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  • You Could Up Your Chances of Getting Pregnant Just By Making These 2 Tweaks In Your Lifestyle

    Just a tweak on your lifestyle could up your chances of conceiving.
    by Rachel Perez . Published Dec 7, 2016
You Could Up Your Chances of Getting Pregnant Just By Making These 2 Tweaks In Your Lifestyle
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  • If you want to be parents, no obstacle is too hard to overcome and no solution is too absurd if it gives you even the slightest chance to successfully conceive. Agree?

    Needless to say, couples who are trying to get pregnant need to time their sexual contact during the woman's ovulation period, the only surefire way to get pregnant. However, there are a few tweaks in your lifestyle that could help you achieve your goal. They do not offer a guarantee, but it couldn't hurt to try the following:

    Exercise may help produce healthy sperm

    We already know the good things exercise can do to our bodies, but add this one to the list: it could help your man produce healthier, not to mention, more, sperm!

    Researchers at Behzad Maleki at Justus-Liebig University in Germany enlisted 280 middle-aged men and gave them one of three kinds of exercise regimens, from moderate to high-intensity activities, or no exercise at all, and followed them for six months to see if exercise of different intensities had an effect on sperm quality and count. All of the men who committed to some form of physical activity showed improvements in their sperm -- they showed less DNA damage, better sperm shape, had lower levels of metabolic stress factors, and an increase in numbers.

    "This fits reasonably well with what we thought about the effects of exercise," says Dr. Peter Schlegel, vice president of the American Society of Reproductive Medicine (ASRM) and chairman of urology at New York Presbyterian/Weill Cornell Medical Center, noting that the study, albeit small, is better conducted than previous ones, which didn't randomly assign exercise regimens and only recorded sperm measures among men who reported their exercise habits after the fact. The study, published in the journal Reproduction, also showed that high-intensity exercise is not needed; just continuous, moderate-intensity activities can already do wonders.


    Schlegel notes that the key word is "continuous," as regular exercise is known to improve blood circulation and blood vessel health. This could, in turn, do well for the males' testes, the male organ responsible for sperm production, which is sensitive to blood flow and heat. It's really just a bonus that exercise helped the men lose body fat (excess fat had been linked to metabolic stress) and improve their overall fitness levels. 

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    Self-induced orgasms could improve woman's fertility

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    A new study suggests that orgasms can improve a woman's fertility. Technically, the study involved women giving themselves an orgasm, but orgasms may not necessarily be due to female masturbation alone (we just mentioned how to improve your man's fitness).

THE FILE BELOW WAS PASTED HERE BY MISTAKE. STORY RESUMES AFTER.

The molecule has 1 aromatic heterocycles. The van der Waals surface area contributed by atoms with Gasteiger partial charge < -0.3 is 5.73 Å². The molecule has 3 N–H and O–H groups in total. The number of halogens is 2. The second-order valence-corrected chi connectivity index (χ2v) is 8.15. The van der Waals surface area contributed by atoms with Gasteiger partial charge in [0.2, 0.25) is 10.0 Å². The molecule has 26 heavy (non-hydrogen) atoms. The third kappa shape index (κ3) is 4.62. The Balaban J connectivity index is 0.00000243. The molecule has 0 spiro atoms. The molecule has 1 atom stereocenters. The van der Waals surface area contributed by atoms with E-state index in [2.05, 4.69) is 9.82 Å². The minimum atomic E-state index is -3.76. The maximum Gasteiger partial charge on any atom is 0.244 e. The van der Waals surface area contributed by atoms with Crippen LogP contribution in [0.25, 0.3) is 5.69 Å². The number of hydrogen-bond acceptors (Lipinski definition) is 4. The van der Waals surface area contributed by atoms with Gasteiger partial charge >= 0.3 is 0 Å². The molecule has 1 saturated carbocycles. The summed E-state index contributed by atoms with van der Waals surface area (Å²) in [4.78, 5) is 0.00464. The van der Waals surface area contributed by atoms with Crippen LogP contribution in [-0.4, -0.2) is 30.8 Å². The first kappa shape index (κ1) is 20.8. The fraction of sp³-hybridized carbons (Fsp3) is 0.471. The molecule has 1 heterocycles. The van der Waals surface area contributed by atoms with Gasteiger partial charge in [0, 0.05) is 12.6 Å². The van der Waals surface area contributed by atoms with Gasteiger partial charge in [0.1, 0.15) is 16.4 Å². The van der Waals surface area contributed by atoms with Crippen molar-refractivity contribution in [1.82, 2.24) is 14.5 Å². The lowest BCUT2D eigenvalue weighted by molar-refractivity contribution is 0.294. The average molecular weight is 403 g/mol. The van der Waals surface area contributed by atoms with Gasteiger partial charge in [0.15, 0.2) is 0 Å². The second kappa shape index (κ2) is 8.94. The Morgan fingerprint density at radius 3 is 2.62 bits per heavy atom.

The researchers from the University College of Cork specifically sought to determine whether orgasms could help boost women's chances of conception. The study, published in Socioaffective Neuroscience & Psychology, involved six women aged 26 to 52 to record orgasms at home, and use semen simulations and a collection device that measured the amount of semen that had been retained in the female reproductive organ. The women acted on their own, so in some instances, they did not achieve the Big O.

    The study’s findings revealed that orgasms could boost fertility by as much as 15 percent. "It appears that female orgasm does perform some sort of sperm-retention function," wrote the researchers led by Dr. Robert King. This means that orgasms could make a woman's reproductive system more sperm-friendly, thus potentially increasing her chances of getting pregnant. Dr. King knows that it is but a small study, but hopes to pursue it on a larger scale. It may very well offer definitive answers also to why women orgasm.


    Experts have widely speculated that women orgasm for reproductive purposes, and one theory, the popular "sperm up-suck theory," suggests uterine contractions, along with the chemical release of oxytocin during orgasm, could act as a vacuum to push the sperm into the vaginal canal and help fertilize an egg. And who doesn't want orgasms, whether or not it could help you conceive? It's a win-win. 

    The takeway: It could be time to stop worrying about getting pregnant and enjoy each other more in bed. Maybe it's also time to get into some form of exercise (sex included), not just for your hubby, but also for yourself. After all, exercising together can do you both a lot of good other than getting those two lines on a pregnancy kit. 

    [h/t: Time, Irish Mirror]

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